White Turkey Killed In Chattooga County
The verdict is still out on whether this mountain bird is a true albino or not, but Les Hutchins was still pretty shocked to kill this unique bird.
Les Hutchins, of Flintstone, killed a gobbler in Chattooga County on March 31 that was nearly solid white.
“I’m 56 years old, and I’ve been on that farm since I was born,” said Les. “I’ve been hunting turkeys on there since we had them, maybe 30 or 35 years, and I’ve never seen a solid white turkey there. This bird had a black beard, a little bit of color on its head, and its toe nails and spurs were white.”
Since the gobbler is in a freezer and needs to be looked at by a biologist, it’s still unclear whether or not this is a very rare albino or a cross between a wild turkey and a domestic bird. Les is not aware of any turkey farmers in the area that raises white, domestic turkeys, and in his 56 years of stomping this tract of hunting land, he’s doesn’t know anyone who has ever raised tame turkeys in the area. Les definitely wants a WRD biologist to look at the bird to determine if it’s an albino or not.
Since Les has turkey hunted the place for three decades, he pretty much knows what the birds will be doing. His setup was in a little patch of pine trees, where he waited to see if a bird would gobble.
“I heard him gobble once in the tree when a crow flew over, and it shocked him,” said Les. “The next time I heard him gobble 30 minutes later, he was on the ground and had moved closer to me.”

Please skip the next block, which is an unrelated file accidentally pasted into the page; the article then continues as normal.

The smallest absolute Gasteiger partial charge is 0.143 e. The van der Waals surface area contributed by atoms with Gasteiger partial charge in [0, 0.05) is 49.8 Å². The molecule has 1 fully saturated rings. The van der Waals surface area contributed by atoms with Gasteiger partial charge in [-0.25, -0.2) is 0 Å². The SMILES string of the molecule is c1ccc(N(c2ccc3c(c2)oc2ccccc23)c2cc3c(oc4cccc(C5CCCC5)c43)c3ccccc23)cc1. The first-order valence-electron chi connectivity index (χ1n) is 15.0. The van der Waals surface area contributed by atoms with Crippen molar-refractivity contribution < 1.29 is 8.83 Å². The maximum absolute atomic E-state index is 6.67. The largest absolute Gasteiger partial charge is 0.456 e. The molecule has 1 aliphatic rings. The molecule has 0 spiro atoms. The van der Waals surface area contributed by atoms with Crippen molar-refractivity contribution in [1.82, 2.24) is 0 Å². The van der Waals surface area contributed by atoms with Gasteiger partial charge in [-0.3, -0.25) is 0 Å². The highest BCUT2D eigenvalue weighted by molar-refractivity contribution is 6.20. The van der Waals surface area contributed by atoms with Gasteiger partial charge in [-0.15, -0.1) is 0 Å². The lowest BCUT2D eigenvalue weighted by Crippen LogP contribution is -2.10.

A flock of hens began to pour out of the trees and landed 25 feet off Les’s right shoulder. As Les watched the hens, he saw just beyond them the white gobbler, although he wasn’t sure it was a gobbler just yet.
“When I first saw it, I thought a white trash bag had blown in there,” said Les. “But when the hens hit the ground, I was looking at the hens and he went into full strut. He was 30 to 35 yards over my right shoulder. I was able to turn all the way around in that little patch of pines I was sitting in. The movement of the pines in the wind was the only way I didn’t spook them. That’s the only thing that saved me.”
His shot was true, and Les walked over to the bird and discovered it had about a 10-inch beard, 1-inch spurs and appeared to weigh a little more than 20 pounds.
“I was looking at him, and I was shocked. I called my son-in-law and told him he wasn’t going to believe it,” said Les.
According to Tom Glines, a senior regional director for the National Wild Turkey Federation, the wild turkey has four distinct color variations from what is considered the usual plumage—smoke phase, erythritic or red phase, melanistic or black phase, and true albinos, which are pure white with pink eyes. Although these color variations are uncommon, the smoke phase is the most frequently seen, while the albino is the most rare. Some say the albino is as rare as one in 100,000. Recessive genes or mutations account for the color abnormalities.
When GON spoke with WRD Biologist Kevin Lowrey regarding the gobbler, he said the best way to tell if a turkey is an albino is to look and see if its eyes are a pinkish color after the kill. He also added that these genetic mutations can be passed on to future turkeys.
“I saw a white gobbler two years ago, but it wasn’t completely white, it just had a lot of white on it. I have seen some hens over there that have had some white in the wings in the past 25 years,” said Les.
We will update this story of the white gobbler from Chattooga County once the bird is examined by a biologist. Whatever the genetic make-up, this bird was roosting with hens, gobbling and strutting, and Les Hutchins had a heck of a hunt and got a very unique gobbler.
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